THE UNPRECEDENTED contraction in the supply of pork from China, due to African swine fever, will have a spill-over impact on the global dairy sector, according to a new report from global agribusiness banking specialist Rabobank.
The report, African swine fever losses to complicate the global dairy complex, says with the current ASF epidemic expected to reduce China’s pork production by up to 35 per cent, there are both positive and negative price implications for global dairy.
A resulting rise in demand for beef in China could see an increased culling of dairy cows to fill some of the gap in animal protein supply, constraining China’s milk production and putting positive longer-term pressures on global milk prices.
However, with China the world’s largest pork producer — accounting for about 50 per cent of global pork production — and the world’s largest market for dairy-derived animal feed, the decline in feed demand is expected to have a more immediate negative impact on farm-level milk prices in key exporting countries, the report says.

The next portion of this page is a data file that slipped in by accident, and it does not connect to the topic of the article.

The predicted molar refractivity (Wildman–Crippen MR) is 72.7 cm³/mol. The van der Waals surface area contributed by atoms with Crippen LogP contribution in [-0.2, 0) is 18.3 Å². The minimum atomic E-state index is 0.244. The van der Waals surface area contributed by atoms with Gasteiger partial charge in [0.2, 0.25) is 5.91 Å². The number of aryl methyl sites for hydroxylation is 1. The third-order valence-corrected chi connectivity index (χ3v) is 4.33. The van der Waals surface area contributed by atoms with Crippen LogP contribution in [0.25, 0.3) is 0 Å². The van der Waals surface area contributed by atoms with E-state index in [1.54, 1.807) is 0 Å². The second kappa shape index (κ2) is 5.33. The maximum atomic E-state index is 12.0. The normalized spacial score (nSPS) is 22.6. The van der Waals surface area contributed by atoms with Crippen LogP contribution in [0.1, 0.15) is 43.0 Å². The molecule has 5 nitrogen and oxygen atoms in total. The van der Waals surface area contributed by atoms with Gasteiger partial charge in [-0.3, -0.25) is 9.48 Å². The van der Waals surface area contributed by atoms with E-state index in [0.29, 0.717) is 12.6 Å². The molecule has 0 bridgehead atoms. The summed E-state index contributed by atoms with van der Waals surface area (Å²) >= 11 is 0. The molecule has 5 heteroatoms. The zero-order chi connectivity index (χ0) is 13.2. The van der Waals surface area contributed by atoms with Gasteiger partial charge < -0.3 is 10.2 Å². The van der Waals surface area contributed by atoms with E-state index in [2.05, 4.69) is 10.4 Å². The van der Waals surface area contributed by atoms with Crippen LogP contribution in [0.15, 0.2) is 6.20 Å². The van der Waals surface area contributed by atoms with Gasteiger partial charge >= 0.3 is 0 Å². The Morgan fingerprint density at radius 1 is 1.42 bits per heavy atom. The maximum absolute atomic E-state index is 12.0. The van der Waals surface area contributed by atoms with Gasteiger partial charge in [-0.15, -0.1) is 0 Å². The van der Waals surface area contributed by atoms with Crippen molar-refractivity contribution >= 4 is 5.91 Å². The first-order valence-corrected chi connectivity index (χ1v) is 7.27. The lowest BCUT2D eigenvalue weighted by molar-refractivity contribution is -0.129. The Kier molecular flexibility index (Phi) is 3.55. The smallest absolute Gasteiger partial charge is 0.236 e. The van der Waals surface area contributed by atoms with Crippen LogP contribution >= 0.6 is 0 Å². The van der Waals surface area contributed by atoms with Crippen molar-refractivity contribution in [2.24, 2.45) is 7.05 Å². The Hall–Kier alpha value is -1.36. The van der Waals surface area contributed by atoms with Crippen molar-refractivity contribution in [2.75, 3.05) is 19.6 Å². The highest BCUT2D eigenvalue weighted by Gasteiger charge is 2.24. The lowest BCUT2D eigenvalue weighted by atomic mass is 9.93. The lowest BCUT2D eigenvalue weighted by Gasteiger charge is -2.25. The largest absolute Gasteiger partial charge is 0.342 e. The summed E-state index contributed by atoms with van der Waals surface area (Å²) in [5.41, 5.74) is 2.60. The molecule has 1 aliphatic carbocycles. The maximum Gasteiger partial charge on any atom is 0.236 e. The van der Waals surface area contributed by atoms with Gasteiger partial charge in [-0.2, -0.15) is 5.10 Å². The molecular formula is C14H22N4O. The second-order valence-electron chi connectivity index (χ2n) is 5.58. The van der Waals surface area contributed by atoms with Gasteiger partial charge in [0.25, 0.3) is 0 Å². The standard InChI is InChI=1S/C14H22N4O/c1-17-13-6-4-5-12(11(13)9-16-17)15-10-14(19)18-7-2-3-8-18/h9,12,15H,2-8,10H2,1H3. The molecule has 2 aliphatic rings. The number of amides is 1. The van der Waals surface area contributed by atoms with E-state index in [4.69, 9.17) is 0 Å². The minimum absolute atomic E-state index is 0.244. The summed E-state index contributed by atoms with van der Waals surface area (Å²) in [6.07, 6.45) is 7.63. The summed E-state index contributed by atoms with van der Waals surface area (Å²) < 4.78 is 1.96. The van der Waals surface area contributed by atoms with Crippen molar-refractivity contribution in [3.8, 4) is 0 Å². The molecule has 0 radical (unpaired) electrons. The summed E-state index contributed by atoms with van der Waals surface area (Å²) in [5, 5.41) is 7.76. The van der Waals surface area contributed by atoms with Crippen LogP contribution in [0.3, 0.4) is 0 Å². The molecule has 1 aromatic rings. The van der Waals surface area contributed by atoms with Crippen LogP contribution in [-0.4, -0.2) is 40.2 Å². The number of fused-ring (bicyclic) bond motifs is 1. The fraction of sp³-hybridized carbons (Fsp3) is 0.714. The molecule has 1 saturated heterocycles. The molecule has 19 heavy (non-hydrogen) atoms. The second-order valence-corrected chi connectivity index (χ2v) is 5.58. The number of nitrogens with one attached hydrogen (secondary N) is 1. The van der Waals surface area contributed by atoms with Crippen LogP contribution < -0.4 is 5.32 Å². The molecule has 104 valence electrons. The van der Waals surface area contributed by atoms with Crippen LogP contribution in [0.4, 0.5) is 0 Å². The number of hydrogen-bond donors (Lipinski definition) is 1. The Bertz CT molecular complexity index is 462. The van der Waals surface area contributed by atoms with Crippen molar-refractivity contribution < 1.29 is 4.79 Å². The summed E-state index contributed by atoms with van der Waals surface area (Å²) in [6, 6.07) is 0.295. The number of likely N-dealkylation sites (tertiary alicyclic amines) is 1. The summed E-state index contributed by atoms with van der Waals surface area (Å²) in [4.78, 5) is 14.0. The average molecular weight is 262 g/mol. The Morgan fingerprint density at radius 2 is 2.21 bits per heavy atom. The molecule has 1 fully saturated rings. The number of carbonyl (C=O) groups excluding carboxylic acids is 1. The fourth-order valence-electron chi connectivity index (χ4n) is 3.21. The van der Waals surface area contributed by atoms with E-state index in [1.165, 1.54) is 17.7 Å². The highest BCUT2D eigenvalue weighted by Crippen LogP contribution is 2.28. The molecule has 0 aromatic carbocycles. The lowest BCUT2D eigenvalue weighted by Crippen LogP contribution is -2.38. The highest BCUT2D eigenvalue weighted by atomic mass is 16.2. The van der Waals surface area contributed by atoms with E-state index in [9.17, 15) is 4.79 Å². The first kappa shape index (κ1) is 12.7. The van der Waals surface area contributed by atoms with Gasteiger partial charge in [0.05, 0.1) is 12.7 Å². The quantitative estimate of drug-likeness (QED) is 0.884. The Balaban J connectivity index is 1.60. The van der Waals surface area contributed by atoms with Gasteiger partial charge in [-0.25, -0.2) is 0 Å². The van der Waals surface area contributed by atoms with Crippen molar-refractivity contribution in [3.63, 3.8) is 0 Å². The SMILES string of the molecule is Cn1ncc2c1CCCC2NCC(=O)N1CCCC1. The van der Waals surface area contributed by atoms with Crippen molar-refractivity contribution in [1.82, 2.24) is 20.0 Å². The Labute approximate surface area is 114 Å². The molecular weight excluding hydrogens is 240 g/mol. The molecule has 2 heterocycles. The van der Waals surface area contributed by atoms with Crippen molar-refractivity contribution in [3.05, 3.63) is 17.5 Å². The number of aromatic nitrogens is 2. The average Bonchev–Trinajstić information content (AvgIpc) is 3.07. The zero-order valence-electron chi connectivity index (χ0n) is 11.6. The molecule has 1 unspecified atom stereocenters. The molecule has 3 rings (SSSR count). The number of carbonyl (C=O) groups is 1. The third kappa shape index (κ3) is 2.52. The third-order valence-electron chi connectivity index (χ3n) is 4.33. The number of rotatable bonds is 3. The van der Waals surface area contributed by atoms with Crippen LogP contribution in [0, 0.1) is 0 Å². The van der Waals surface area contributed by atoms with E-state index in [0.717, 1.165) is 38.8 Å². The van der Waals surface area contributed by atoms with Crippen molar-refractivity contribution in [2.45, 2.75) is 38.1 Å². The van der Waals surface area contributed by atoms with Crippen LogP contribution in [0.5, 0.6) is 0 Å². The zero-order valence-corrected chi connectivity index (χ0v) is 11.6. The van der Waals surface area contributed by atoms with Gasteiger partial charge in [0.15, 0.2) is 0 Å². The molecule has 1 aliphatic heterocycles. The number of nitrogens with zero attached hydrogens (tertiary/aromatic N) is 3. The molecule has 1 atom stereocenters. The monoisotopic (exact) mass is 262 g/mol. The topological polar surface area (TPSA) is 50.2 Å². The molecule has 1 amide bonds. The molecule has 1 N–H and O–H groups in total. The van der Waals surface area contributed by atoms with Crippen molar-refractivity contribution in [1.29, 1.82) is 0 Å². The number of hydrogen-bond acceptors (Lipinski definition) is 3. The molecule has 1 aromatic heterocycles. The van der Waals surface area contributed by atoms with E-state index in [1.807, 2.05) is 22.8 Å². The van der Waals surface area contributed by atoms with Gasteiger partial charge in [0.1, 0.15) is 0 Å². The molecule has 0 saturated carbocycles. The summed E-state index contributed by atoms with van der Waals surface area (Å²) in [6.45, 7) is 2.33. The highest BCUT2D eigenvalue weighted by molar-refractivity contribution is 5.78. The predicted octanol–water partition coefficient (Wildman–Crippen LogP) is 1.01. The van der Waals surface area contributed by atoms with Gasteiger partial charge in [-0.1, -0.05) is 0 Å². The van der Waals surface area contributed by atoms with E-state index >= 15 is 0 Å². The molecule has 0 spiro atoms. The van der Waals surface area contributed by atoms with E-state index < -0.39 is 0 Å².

For Australia though — while the rapid pace of the ASF epidemic in China presents a risk factor for the global dairy outlook which needs to be watched — the overall global fundamentals in the dairy market remain firm and supportive of higher milk prices in the coming season in Oceania, according to Rabobank’s Australian senior dairy analyst Michael Harvey.
And at present, the bank has not altered its view of global and local milk prices.
“A potential upside factor resulting from African swine fever remains the impact on Chinese milk production and whether increased imports will be required to meet Chinese dairy demand,” Mr Harvey said.
“While another spin-off benefit for local dairy producers could be the potential for Oceania beef prices to increase on a rising tide of protein prices globally — a factor that would add to their businesses’ options.”